Malbec makes beautiful wines and its grapes are purple in color. What does Malbec has in common with Cabernet Sauvignon, Merlot, Carmerere, Cabernet Franc and Petit Verdot?
Very simple - These are the allowed grapes to use in the blending of red Bordeaux wine.
French Malbecs tend to show a bit more Terroir, have a stronger tannic structure and showcase notes of blackberry, mocha, tobacco and at times, raisin.
Argentinian Malbecs tend to be a bit softer and less tannic then its French counterpart. It is a bit fruitier, soft, juicy, a bit herbal, and when oak ages for a bit it show some spice. I love well balanced Argentinian Malbecs by itself or with a nice Winter Stew to stay warm in the colder month of the year.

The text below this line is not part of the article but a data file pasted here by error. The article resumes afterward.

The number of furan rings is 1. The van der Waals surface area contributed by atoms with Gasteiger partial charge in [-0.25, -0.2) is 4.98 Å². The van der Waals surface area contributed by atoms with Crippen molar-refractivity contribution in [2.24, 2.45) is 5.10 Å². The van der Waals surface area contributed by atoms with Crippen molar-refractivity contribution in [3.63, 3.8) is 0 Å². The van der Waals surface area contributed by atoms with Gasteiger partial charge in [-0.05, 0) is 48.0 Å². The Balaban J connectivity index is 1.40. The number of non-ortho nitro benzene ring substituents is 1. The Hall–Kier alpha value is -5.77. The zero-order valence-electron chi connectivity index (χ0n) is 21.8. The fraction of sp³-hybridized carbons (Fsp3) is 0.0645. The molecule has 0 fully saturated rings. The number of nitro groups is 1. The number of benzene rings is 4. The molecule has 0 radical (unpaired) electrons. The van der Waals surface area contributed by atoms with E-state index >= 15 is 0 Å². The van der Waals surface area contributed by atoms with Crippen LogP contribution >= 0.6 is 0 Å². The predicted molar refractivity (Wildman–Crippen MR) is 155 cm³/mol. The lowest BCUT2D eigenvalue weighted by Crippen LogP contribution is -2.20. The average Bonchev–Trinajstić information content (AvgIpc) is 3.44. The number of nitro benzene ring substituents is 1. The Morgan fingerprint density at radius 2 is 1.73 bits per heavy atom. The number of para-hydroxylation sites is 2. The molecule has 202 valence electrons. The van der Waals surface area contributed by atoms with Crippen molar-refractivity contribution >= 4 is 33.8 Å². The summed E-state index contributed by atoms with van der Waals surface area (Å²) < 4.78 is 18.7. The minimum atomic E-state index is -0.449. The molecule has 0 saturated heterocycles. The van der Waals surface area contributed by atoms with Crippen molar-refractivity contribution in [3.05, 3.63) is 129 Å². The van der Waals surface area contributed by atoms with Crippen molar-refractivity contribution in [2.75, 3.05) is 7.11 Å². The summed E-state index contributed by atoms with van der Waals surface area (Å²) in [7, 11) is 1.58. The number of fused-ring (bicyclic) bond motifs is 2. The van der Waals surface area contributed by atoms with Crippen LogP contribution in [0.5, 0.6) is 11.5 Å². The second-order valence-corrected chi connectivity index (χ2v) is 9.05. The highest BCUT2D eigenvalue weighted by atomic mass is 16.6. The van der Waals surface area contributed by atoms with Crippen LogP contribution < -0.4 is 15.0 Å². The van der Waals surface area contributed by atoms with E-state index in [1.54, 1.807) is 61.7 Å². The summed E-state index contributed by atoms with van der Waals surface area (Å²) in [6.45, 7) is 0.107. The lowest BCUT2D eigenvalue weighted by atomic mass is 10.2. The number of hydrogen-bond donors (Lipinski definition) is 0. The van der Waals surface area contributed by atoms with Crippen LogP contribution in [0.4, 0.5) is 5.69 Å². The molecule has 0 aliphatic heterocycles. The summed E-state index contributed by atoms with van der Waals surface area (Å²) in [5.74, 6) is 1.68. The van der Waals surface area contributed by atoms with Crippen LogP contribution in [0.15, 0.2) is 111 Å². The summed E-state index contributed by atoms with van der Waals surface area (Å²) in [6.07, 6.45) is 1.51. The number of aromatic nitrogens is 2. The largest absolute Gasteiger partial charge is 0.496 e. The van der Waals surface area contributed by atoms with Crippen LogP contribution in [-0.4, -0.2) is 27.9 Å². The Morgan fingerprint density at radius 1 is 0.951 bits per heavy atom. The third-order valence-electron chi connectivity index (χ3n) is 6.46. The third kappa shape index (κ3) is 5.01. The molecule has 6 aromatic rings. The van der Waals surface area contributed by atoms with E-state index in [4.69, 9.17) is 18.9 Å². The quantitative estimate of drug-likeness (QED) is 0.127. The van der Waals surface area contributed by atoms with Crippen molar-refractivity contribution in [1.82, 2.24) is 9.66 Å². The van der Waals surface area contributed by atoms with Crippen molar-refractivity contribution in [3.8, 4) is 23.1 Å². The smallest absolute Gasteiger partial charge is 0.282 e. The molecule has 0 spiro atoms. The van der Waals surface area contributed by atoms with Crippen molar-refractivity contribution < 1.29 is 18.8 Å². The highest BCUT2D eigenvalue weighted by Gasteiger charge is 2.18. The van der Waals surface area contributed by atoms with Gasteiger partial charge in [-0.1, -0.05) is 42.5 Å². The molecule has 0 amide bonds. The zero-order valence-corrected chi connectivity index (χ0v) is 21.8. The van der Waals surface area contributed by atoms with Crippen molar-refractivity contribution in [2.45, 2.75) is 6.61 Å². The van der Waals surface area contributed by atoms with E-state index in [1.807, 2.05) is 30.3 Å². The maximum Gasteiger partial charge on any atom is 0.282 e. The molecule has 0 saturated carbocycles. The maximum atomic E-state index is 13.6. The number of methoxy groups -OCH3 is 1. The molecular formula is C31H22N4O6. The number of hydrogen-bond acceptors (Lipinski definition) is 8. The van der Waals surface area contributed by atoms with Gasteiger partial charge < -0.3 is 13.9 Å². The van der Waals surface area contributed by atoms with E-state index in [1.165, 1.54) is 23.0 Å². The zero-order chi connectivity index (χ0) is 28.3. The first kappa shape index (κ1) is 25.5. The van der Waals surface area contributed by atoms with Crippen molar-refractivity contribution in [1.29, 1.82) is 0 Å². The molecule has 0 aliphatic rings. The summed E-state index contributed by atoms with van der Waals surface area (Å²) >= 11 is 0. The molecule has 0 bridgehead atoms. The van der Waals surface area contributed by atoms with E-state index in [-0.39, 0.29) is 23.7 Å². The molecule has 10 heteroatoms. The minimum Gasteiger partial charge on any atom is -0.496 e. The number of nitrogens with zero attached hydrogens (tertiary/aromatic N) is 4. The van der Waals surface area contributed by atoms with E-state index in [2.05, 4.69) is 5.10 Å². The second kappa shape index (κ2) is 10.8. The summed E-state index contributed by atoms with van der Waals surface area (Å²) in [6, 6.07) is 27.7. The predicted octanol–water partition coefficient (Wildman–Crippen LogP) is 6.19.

Most of us tend to think of Argentina as the home of all the Malbecs, when in fact, they once were plentiful in France until a frost wiped them out in 1956. Nowadays, Argentina certainly has plenty of Malbec planted in its vineyards; however you can find Malbec in other parts of the world, including North America.
Malbecs, even the lower-acid, softly-tannined ones, are big and bold enough to stand up to sweet, spicy, and robust sauces and big flavors. Besides hearty stews, I like bold flavored BBQ and nicely charred beef briskets with it.
I didn't have lots from France, but as for Argentinian Malbec's, I like Luigi Bosca Lujan de Cuyo Reserva, Maipe Reserva amongst others.